Getting an accurate neck or back pain diagnosis is not always a straightforward process. Some common sources of frustration may include:
- Diagnostic tests providing limited information
- Subpar diagnostic testing method and/or technique
- The underlying cause of the patient’s pain is not clearly isolated and defined
- Doctors disagreeing about a diagnosis or treatment plan
- Cases where a diagnosis cannot be reached
These special considerations for a neck or back pain diagnosis are discussed below.
When Diagnostic Tests Do Not Provide a Diagnosis
No single diagnostic test can, by itself, diagnose the underlying condition that is causing neck or back pain. An accurate clinical diagnosis for spinal pain is based on correlating the patient’s symptoms with the doctor’s findings from the physical exam and medical history. These findings must also relate to the diagnostic findings from imaging, electrodiagnostic testing, and diagnostic injections, and the response to treatments, such as physical therapy, medications, ergonomic modification, and activity modification.
For example, while an MRI may confirm a disc herniation at a specific level of the spine, the MRI image alone cannot prove that this herniated disc is causing pain. If the location of the herniated disc correlates with the patient’s described symptoms and other clinical findings, a diagnosis of the herniated disc causing pain may then be highly suspected.
It is important to focus on the clinical diagnosis rather than what one specific diagnostic test shows. An MRI or other imaging test commonly shows some degeneration or other issues in the spine that do not cause pain or other symptoms. For this reason, the path to an accurate diagnosis must follow what makes sense in the context of the patient’s symptoms, not what is seen on the scan.
Read more: Introduction to Diagnostic Studies for Back and Neck Pain
Controversies in Diagnostic Testing for Neck or Back Pain
Frequently, no diagnostic testing or specific diagnosis is needed to provide or start appropriate treatment. Diagnostic tests tend to be expensive and are only useful in specific cases, so they are only performed when there is reason to believe that they will be helpful. Even so, doctors may not always agree on the right time to order diagnostic tests or even which tests are most useful.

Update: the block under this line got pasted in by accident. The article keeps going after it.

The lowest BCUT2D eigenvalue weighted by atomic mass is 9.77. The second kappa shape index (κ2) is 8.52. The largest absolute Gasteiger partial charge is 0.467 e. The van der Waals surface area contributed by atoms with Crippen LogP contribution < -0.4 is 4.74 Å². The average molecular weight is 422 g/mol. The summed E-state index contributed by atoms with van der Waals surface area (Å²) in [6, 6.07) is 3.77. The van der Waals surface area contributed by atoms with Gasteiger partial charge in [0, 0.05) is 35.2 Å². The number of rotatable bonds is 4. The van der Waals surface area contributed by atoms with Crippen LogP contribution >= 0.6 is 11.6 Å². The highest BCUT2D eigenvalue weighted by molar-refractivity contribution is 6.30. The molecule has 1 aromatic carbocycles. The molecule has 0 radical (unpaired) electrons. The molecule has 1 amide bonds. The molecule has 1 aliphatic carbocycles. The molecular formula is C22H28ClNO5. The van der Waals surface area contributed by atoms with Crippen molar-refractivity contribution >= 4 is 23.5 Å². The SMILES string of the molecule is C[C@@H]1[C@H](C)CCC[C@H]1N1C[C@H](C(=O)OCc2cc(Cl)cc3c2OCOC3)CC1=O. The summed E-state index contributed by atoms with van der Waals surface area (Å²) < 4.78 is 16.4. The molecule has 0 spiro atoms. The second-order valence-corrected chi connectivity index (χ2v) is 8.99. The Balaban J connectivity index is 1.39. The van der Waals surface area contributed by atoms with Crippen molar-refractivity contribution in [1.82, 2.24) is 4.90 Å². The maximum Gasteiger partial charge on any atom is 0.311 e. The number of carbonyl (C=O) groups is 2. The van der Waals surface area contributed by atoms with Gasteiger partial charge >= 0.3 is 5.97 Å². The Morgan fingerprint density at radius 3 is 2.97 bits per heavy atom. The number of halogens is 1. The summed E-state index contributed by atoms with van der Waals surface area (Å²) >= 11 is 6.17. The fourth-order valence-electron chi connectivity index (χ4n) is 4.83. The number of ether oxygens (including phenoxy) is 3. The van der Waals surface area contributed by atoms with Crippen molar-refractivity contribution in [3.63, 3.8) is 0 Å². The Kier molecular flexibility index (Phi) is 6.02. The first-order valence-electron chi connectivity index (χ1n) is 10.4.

In This Article:
- Getting an Accurate Back Pain Diagnosis
- Special Considerations for a Neck or Back Pain Diagnosis
- Commonly Confused Terms In Diagnosing Spinal Pain
One of the more controversial diagnostic tests for neck or back pain is a discogram, which is an injection technique used to determine if a specific disc is generating pain. There is disagreement within the medical community regarding the usefulness of a discogram, and there is some evidence to suggest that the injection directly into the disc could cause a new herniation to occur or enlarge an existing one, and/or accelerate degeneration over time. While discograms are not commonly performed anymore, they are more likely to be used for the lumbar spine rather than the cervical spine.
When No Anatomical Reason for Spine Pain Can Be Found
Despite the best technology and diagnostic tests available today, there are still cases when no anatomical reason can be found for neck or back pain. Even if the doctor cannot identify the cause of the pain, the pain needs to be managed.
Pain management specialists focus on providing diagnosis, treatment, and techniques for people with chronic pain that cannot be addressed through surgery. Many integrated pain clinics also provide support resources, such as a support group and counseling, as well as medical treatments to manage neck or back pain.